As I was researching this article, I wondered if there were any cruise ships that had cabins that were below the waterline. Or any public areas?

After some digging, I found out that there are no underwater cabins for passengers on any of the main cruise lines. However, on some cruise ships, the crew cabins are located below the waterline. 

On the few cruise ships that do have decks that are under the waterline, these areas are usually reserved for staff accommodation, air conditioning units, the engine room, laundry, and of course, the jail! (Fortunately, I’ve never visited it!).

These areas are out of bounds to passengers for safety reasons and to ensure that the ship runs smoothly.

So, even if you wanted to, you won’t be able to book an underwater cabin on your next cruise.  Cruise ships are amazing pieces of engineering, but this ain’t a glass-bottomed boat LOL

How far can a Cruise Ship Tip Over? What stops the Ship from Tipping?

Okay, we’ve figured out how it floats. What about tipping? How far can it list to one side over before it capsizes?

I’ve had personal experience of this. And it’s a LOT! We were on a Royal Caribbean ship coming out of Naples harbor in a heavy storm. The Captain had warned up via tannoy that the ship would tilt heavily to one side, due to the strong winds and the 90-degree turn he had to execute on leaving the harbor.

Well, oh boy did it tilt! We were in the main dining room and dinner plates and cutlery all started to slide. On the large windows on one side of the dining room, all I could see was the sea. On the other side just the sky. It was crazy. To me, it felt like about 45 degrees but in reality, it was a lot less.

In normal operations, cruise ships may actually tilt up to 10-15 degrees without any issues. This is because the ship’s weight is evenly distributed and the gravitational center is very low.

To prevent tilting issues and to stop cruise ships from sinking, they have a variety of safety features. For example, they have ballast tanks that can be filled with water to help stabilize the ship by adding more weight at the bottom.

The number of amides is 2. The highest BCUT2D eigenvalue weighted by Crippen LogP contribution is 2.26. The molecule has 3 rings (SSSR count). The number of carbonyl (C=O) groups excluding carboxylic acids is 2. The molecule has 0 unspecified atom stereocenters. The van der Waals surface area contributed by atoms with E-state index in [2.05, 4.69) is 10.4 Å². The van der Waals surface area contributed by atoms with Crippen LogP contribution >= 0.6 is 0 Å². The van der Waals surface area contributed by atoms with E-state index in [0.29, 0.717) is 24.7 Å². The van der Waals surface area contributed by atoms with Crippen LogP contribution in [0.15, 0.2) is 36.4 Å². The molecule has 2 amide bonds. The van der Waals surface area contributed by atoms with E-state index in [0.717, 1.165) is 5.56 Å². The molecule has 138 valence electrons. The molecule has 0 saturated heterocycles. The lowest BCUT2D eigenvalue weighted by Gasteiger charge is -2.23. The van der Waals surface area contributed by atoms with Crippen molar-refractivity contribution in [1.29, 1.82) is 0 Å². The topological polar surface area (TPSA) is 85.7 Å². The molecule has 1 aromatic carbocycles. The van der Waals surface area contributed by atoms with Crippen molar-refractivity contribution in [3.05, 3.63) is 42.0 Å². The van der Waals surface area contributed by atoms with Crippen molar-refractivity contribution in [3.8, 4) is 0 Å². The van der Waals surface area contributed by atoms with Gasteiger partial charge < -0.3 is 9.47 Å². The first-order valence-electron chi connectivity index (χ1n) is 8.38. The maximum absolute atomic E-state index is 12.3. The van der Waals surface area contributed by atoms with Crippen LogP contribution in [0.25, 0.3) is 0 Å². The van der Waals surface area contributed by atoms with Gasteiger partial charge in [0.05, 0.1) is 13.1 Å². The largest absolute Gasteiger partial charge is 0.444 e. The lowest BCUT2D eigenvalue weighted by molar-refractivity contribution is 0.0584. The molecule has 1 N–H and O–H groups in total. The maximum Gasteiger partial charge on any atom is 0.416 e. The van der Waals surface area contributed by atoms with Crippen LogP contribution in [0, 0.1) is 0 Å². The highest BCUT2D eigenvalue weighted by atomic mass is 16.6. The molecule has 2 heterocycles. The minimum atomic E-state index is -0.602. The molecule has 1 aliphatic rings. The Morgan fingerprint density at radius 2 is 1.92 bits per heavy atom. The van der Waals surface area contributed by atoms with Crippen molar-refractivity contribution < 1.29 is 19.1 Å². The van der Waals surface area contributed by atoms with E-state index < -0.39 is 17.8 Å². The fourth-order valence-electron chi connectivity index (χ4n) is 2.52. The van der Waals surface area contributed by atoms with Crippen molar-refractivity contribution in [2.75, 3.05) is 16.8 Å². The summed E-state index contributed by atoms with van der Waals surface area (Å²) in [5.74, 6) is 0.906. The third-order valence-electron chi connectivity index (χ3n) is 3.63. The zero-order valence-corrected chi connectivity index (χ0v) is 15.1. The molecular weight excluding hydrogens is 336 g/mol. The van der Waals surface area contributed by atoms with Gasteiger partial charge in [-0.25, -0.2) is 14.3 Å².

So while it’s possible for a cruise ship to fall over, it’s highly unlikely in normal operations.

Cruise ships are designed to be very stable and have a low center of gravity. They also have a variety of safety features to prevent capsizing.

So, next time you’re on a cruise, don’t worry about the ship capsizing, even if you are in heavy seas. Just sit back, relax, have another drink, and enjoy the ride!

What Happens When a Cruise Ship Tips Over? How do they keep a cruise ship upright?

Okay, so I’ve told you that a cruise ship is not likely to ever capsize. But I can hear the nervous ones amongst you: “But what if it did?”.

Well, apparently it depends on several factors, including the cause of the loss of stability, the size of the ship, and the protection mechanisms in place.

Rogue Waves and Hurricanes

One of the main dangers that could cause a cruise ship to capsize is due to rogue waves and hurricanes. We’ve all watched The Poseidon Adventure!

These natural disasters can cause massive waves that could in theory capsize even the heaviest boats.

Fortunately, modern engineering makes ships much more stable by making them wider and lower in the water. The technology used to manage weight distribution via ballast tanks is also far superior and more responsive than it used to be.

Additionally, cruise ship also have monitoring systems and radar that are much more sensitive to weather issues, so that the Captain can make the ship navigate around any bad weather areas.

The Titanic Disaster

The Titanic disaster is a tragic example of what can happen when a ship is not designed to withstand harsh conditions.

The Titanic was not equipped with enough lifeboats to evacuate all the passengers in case of an emergency. As a result, many people lost their lives when the ship sank after hitting an iceberg. Since then, regulations have been put in place to ensure that all ships have enough lifeboats for everyone on board.

(Ever wondered how big Titanic compared to cruise ship behemoths like Wonder of the Seas? Read this to find out.)

How much of a cruise ship is under water - ship in heavy icy seas

How much of a cruise ship is underwater? Here is the answer

So there you have it. The answer to how much of a cruise ship that is underwater varies depending on several factors.

It’s all about the size of the ship and the amount of load being carried. But in general, it is around 10% of the ship’s height or around 30 feet for the biggest cruise ships out there.

The main thing to remember is that the amount of the ship that is underwater is not a cause for concern. The technology that marine engineers have developed is incredible, and cruise ships are designed to remain stable and safe, even in rough waters.

So if you are in any way a nervous cruiser, don’t be! The next time you look at a cruise ship in dock, take a good look at that hull. Modern mega cruise ships are marvels of Engineering and safety at sea is the number one factor in their design.

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Alan took his first cruise in 1991 and has been cruising ever since. When he is not writing articles for CruiseNonstop.com you'll find him either on a cruise ship (he's the guy in the kilt), or on the golf course!